Diagnosis and Causes

Why is pancreatic cancer so difficult to diagnose in its early stages?

Pancreatic cancer is hard to diagnose because the early symptoms are usually vague. Early symptoms are usually nothing more than a general feeling of discomfort in the abdomen or an unexplained weight loss. Jaundice, which occurs when the growing tumor blocks the bile duct, is often the symptom that first causes patients to go to their doctor.

Watch the video and see Dr. Simeone discussing the symptoms of pancreatic cancer.

If you have trouble viewing this video, watch it on our YouTube channel.

The pancreas is a small organ located in the back of the abdomen and surrounded by the stomach, large intestine and liver. This makes it hard to see the pancreas with imaging technologies and difficult to access to remove cells for a biopsy. Even at a small size, cancer originating in the pancreas spreads quickly to other organs.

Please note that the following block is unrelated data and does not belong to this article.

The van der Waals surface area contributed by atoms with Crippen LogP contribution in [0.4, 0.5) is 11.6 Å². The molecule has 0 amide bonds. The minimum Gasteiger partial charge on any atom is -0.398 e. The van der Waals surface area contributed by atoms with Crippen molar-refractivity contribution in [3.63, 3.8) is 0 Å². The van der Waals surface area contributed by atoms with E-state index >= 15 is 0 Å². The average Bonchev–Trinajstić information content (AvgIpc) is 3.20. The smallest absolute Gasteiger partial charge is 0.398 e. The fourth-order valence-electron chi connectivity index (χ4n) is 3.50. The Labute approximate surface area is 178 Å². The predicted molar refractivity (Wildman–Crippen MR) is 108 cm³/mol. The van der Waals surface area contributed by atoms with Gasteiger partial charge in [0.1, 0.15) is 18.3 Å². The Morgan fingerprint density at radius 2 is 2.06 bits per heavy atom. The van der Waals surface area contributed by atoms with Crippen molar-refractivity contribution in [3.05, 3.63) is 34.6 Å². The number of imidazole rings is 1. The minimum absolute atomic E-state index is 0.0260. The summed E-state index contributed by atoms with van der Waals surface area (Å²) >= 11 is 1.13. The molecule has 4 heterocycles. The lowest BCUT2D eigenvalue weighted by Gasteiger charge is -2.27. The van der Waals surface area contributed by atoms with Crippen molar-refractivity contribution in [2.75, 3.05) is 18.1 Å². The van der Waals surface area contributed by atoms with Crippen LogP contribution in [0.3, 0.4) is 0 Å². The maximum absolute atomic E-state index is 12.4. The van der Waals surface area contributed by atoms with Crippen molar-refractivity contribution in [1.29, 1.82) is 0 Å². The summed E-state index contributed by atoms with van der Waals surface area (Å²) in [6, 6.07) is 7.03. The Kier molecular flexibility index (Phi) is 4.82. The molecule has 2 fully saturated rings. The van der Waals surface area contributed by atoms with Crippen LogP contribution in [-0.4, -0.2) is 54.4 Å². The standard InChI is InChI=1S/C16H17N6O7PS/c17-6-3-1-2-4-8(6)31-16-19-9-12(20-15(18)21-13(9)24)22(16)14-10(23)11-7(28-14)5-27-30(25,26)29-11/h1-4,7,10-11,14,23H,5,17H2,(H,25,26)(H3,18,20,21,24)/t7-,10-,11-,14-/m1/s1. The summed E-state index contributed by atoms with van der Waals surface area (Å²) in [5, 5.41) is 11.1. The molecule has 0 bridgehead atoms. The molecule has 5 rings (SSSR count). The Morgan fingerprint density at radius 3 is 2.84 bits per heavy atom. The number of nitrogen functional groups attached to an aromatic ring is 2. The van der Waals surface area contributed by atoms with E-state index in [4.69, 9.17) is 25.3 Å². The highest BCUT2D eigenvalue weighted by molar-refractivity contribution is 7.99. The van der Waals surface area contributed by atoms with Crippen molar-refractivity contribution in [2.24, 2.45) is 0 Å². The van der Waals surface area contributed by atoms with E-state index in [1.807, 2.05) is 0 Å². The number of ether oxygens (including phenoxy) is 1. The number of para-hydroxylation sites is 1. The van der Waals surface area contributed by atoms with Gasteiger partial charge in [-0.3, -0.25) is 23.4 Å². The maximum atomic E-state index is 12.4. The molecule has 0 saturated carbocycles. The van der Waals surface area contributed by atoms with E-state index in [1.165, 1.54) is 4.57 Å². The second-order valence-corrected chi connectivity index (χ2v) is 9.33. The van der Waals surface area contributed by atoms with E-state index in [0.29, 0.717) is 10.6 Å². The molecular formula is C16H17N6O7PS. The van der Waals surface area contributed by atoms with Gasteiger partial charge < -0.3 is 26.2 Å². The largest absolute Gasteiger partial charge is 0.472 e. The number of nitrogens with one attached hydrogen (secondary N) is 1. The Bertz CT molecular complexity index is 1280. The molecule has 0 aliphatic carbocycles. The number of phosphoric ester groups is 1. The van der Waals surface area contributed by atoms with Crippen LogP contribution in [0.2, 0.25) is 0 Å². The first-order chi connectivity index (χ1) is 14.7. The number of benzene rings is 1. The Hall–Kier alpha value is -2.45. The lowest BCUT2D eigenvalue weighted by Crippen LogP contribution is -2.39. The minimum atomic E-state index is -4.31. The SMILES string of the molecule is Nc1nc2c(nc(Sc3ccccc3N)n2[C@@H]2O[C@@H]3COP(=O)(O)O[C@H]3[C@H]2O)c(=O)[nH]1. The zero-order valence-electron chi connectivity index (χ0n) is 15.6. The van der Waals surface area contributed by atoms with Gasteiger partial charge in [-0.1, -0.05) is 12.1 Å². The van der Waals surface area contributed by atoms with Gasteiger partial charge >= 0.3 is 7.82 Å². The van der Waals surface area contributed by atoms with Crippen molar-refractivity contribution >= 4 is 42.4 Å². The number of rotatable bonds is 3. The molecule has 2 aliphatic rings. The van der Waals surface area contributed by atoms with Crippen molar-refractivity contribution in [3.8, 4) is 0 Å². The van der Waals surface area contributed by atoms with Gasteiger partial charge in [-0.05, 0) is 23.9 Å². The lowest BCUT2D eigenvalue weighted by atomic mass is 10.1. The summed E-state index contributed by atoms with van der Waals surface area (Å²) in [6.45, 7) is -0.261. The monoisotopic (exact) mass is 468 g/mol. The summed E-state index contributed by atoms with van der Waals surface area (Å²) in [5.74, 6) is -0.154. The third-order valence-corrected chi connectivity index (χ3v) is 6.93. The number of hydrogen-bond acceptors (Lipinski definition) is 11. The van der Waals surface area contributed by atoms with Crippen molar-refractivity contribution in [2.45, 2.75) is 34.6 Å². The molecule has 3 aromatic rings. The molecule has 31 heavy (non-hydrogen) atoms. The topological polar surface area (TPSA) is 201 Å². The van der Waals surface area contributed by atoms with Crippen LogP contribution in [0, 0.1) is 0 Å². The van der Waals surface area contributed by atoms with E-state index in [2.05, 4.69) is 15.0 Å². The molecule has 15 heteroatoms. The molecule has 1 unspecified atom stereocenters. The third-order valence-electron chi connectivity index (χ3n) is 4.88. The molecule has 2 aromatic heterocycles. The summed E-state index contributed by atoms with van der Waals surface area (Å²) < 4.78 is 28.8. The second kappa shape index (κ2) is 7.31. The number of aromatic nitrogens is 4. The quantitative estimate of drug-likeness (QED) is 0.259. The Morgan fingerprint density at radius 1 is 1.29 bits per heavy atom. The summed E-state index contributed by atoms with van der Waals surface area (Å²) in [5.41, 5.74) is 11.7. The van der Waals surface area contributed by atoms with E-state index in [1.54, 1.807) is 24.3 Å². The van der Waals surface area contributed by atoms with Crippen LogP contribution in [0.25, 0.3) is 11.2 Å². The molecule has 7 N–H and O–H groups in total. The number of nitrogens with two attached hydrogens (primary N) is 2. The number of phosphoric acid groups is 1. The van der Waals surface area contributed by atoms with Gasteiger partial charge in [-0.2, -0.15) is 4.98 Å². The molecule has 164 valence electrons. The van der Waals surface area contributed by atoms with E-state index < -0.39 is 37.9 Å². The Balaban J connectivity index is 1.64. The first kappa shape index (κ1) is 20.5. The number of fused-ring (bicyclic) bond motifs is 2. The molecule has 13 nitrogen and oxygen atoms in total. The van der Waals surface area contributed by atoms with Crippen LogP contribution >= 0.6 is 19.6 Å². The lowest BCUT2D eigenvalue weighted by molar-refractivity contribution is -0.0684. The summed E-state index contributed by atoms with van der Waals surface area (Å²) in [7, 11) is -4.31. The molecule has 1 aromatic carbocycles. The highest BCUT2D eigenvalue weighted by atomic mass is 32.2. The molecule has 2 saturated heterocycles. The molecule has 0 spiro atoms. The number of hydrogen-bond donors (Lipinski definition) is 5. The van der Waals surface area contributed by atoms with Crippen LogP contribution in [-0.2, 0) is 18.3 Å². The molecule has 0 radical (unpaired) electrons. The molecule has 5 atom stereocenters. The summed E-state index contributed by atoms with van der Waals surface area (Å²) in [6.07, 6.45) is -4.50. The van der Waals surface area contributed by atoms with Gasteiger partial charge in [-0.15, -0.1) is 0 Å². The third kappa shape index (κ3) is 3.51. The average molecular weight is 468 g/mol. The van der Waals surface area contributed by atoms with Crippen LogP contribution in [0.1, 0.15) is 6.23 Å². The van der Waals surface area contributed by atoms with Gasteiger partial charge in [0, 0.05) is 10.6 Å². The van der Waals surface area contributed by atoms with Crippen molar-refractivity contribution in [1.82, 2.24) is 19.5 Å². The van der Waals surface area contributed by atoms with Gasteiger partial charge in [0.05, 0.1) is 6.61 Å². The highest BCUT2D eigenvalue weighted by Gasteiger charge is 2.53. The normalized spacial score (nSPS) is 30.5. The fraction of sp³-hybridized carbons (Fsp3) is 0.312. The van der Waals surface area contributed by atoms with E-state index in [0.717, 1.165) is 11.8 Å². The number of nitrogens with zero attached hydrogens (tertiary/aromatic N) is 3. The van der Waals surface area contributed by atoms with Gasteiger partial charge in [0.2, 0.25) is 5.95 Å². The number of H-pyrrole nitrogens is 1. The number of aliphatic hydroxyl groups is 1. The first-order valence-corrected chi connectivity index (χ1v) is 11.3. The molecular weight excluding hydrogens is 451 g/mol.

What causes pancreatic cancer?

Like many types of cancer, pancreatic cancer is caused by a combination of inherited genetic factors and environmental or lifestyle factors, especially cigarette smoking. We know that 25% of all cases of pancreatic cancer are associated with smoking. Other environmental risk factors include a high-fat, low-fiber diet and exposure to certain industrial chemicals.

There also are genetic links to pancreatic cancer. A family history of the disease is present in about 10% of all cases. Pancreatic cancer is associated with genetic mutations known to cause other types of cancer like melanoma, breast or colon cancer. Scientists still don't know most of the gene alterations that increase a person's susceptibility to pancreatic cancer.

In recent research, U-M researchers have identified a gene called ATDC that appears to play a major role in this disease. They found that this gene was abnormally active in pancreatic tumor cells - causing tumors to grow faster and more aggressively in research mice, as well as making the cells resistant to chemotherapy. Researchers believe ATDC is a promising target for future therapies and will continue to study it.

back to top